The first month after a delivery (the post-partum period) is a time of major changes for women. Their hormones and weight are rapidly readjusting. There may be new and stressful changes in relationships with other children, the father of the baby, parents and in-laws, colleagues at work, and friends. Of course, the new baby needs almost constant attention and feeding every two hours, resulting in sleep deprivation. All of these factors can contribute to post-partum mood swings. If the moodiness only lasts 2 -3 weeks and then goes away, it’s commonly called the “baby blues”. This natural reaction to stress is experienced by more than half of new mothers.
However, if the feelings of depression or anxiety continue more than three weeks, a more serious condition called post-partum depression may exist. About 10% of women experience significant depression after a pregnancy.
Most of the symptoms are the same as in major depression. In addition to mood fluctuations, the mood fluctuations, the woman becomes preoccupied with the infant’s well-being. The intensity of this varies — the preoccupation may become delusional.
Women who are depressed may feel withdrawn and unconnected to their baby, and can even
feel as if they might harm the baby.
The presence of severe or delusional thoughts about the infant are symptoms that need immediate attention. These can be accompanied by psychotic “command hallucinations” to kill the infant or delusions that the infant is possessed.
Causes, incidence and risk factors
You have a higher chance of post-partum depression if:
•You had mood or anxiety disorders prior to pregnancy, including depression with a previous pregnancy
•You have a close family member who has had depression or anxiety
•Anything particularly stressful happened to you during the pregnancy, including ill- ness, death or illness of a loved one, a difficult or emergency delivery, premature delivery, or illness or abnormality in the baby
•You are in your teens or over age 40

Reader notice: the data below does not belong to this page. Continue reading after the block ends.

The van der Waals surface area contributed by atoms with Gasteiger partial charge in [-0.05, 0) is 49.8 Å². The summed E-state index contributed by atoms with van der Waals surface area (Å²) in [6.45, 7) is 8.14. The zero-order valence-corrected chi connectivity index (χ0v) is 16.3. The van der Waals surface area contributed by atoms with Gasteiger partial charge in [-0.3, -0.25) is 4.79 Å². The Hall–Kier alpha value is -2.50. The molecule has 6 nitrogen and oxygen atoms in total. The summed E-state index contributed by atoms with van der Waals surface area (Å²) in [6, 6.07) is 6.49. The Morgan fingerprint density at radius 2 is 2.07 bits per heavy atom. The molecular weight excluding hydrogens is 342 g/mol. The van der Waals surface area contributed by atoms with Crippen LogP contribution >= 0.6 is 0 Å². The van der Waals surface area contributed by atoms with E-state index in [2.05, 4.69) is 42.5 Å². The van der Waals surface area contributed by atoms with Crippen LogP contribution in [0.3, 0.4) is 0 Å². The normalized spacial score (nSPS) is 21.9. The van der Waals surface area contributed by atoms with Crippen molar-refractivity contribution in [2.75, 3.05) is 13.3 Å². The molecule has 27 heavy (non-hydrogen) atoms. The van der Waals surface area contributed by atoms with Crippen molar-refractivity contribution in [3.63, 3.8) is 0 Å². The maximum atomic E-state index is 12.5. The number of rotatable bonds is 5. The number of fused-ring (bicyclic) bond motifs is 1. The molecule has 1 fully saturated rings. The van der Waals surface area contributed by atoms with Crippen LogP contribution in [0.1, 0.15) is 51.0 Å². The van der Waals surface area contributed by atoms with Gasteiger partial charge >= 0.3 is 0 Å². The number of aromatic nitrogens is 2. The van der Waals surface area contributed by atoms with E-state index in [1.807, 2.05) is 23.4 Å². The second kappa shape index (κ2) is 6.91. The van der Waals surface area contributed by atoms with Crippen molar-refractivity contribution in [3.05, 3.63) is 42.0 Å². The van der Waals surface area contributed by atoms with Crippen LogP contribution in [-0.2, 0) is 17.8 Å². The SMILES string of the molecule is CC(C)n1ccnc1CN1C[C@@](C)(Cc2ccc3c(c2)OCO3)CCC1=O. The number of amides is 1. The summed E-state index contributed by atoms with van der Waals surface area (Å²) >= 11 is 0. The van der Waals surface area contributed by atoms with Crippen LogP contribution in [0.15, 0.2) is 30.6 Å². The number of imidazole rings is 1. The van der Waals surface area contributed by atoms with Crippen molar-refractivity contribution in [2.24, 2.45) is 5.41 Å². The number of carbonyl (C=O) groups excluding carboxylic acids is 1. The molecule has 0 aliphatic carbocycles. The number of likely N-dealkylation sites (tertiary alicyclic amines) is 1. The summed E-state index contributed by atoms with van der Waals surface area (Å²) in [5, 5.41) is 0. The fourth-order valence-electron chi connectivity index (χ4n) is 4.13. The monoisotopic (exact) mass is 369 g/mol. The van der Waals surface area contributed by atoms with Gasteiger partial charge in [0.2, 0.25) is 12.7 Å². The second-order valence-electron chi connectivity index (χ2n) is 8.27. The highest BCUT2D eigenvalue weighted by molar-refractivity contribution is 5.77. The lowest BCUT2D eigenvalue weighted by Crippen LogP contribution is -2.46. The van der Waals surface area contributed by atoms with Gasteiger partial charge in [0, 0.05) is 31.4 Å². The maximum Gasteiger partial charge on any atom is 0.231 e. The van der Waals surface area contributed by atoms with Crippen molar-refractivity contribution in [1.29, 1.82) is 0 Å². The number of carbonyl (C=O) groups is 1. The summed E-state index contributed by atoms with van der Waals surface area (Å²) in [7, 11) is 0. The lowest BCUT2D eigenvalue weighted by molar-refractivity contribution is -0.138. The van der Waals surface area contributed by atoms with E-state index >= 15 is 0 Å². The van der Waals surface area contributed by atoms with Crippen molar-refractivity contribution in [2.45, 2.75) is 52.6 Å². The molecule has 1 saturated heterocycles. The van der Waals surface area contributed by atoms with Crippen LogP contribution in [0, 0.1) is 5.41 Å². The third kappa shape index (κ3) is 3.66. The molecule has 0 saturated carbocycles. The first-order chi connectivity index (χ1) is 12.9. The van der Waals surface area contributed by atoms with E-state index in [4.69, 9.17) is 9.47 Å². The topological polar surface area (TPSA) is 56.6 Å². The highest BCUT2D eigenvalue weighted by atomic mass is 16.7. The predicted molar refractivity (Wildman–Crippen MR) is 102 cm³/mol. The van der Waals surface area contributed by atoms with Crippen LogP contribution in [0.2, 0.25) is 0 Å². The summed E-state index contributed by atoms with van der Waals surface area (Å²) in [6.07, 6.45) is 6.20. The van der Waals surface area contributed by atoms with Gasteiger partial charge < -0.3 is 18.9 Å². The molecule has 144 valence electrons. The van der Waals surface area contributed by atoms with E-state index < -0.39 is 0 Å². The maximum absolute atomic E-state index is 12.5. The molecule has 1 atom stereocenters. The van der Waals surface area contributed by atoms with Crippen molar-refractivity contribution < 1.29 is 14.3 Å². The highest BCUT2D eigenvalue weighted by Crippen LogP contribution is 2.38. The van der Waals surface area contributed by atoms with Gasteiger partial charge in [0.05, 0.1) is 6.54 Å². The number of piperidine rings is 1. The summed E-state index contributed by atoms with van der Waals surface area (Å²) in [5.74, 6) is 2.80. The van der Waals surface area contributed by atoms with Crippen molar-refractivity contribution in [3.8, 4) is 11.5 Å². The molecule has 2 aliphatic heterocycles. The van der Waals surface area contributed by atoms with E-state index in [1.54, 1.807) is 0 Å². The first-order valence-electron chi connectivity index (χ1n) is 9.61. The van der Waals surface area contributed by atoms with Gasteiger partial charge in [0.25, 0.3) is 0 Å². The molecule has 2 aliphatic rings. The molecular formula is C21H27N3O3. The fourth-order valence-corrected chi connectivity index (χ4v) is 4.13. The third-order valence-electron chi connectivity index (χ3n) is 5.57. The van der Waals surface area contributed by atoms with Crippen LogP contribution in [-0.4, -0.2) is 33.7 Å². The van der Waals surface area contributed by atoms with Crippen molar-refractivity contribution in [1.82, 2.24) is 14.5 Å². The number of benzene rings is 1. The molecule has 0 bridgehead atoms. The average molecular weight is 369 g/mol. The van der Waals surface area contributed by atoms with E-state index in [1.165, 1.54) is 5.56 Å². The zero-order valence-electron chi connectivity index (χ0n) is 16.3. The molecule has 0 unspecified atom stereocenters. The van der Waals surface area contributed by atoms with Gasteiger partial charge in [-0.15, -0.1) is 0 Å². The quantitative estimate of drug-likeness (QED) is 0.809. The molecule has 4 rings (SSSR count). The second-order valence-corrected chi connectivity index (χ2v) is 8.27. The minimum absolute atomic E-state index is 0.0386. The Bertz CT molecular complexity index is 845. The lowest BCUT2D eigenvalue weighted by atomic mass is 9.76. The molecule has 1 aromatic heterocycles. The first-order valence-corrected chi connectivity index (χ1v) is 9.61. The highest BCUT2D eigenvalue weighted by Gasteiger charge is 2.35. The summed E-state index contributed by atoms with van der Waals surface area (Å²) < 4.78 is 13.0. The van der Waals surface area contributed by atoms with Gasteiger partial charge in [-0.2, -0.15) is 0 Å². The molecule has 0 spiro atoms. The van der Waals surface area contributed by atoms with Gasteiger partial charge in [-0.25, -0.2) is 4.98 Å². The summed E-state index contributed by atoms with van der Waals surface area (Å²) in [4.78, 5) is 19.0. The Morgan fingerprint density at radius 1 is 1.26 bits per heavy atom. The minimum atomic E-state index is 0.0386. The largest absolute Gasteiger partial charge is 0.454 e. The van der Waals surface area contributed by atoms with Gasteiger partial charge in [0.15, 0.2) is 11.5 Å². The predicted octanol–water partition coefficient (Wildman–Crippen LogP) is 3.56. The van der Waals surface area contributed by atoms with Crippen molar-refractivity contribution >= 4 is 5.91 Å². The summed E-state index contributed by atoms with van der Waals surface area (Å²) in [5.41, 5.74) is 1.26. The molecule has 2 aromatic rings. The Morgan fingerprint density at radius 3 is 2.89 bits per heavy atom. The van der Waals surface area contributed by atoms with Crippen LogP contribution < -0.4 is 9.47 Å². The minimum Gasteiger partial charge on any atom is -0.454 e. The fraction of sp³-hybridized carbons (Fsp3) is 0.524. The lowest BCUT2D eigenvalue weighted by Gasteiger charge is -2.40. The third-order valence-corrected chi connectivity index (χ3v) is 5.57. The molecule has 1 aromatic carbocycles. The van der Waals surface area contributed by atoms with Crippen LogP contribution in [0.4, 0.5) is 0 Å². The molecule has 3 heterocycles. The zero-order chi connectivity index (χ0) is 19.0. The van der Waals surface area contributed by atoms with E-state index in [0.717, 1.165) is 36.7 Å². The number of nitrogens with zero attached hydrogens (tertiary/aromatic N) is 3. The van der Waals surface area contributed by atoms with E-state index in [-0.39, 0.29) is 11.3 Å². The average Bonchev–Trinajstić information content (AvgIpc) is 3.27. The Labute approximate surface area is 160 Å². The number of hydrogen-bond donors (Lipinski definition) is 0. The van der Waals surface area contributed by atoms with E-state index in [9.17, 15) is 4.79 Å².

•The pregnancy is unwanted or unplanned
•You currently abuse alcohol, take illegal substances, or smoke– these are also serious medical health risks for the baby
Signs and Tests
There is no single test to diagnose post-partum depression. Sometimes depression following pregnancy can be related to other medical conditions. Hypothyroidism, for example, causes symptoms such as fatigue, irritability, and depression. Women with post-partum depression should have a blood test to screen for low thyroid hormones. This condition is easily treated with supplemental hormone. Another clue to this condition can be weight gain or failure to lose weight after pregnancy, despite breast-feeding the baby.
Since post-partum depression is so common, questionnaire screening tests are available. Women with any of the risk factors, or with symptoms of depression, should consider taking such a test to determine if they need treatment.
The treatment for depression after birth often includes medication, therapy, or a combination of both. Fortunately, several anti-depressant medications may be given to breast-feeding mothers. Once depression is diagnosed, the woman will need to be followed closely for at least six months.
Participation in support groups may be valuable, but should be considered an addition to, not a substitute for, medication or formal psychotherapy. Call (800) 4-A-Child to talk to a counselor or get a referral for local support groups.
Calling your health care provider
Notify your doctor or pediatrician if your moodiness after pregnancy lasts more than three weeks, especially if you have any of the symptoms of post-partum depression or you have any of the risks for it.
Do not be afraid to seek help immediately if you feel overwhelmed and are afraid that you may hurt your baby. Many women start experiencing some symptoms of post-partum depression even prior to the birth.
There is no reason to wait and “see if they will just go away”. Notify your obstetrician or primary care provider immediately.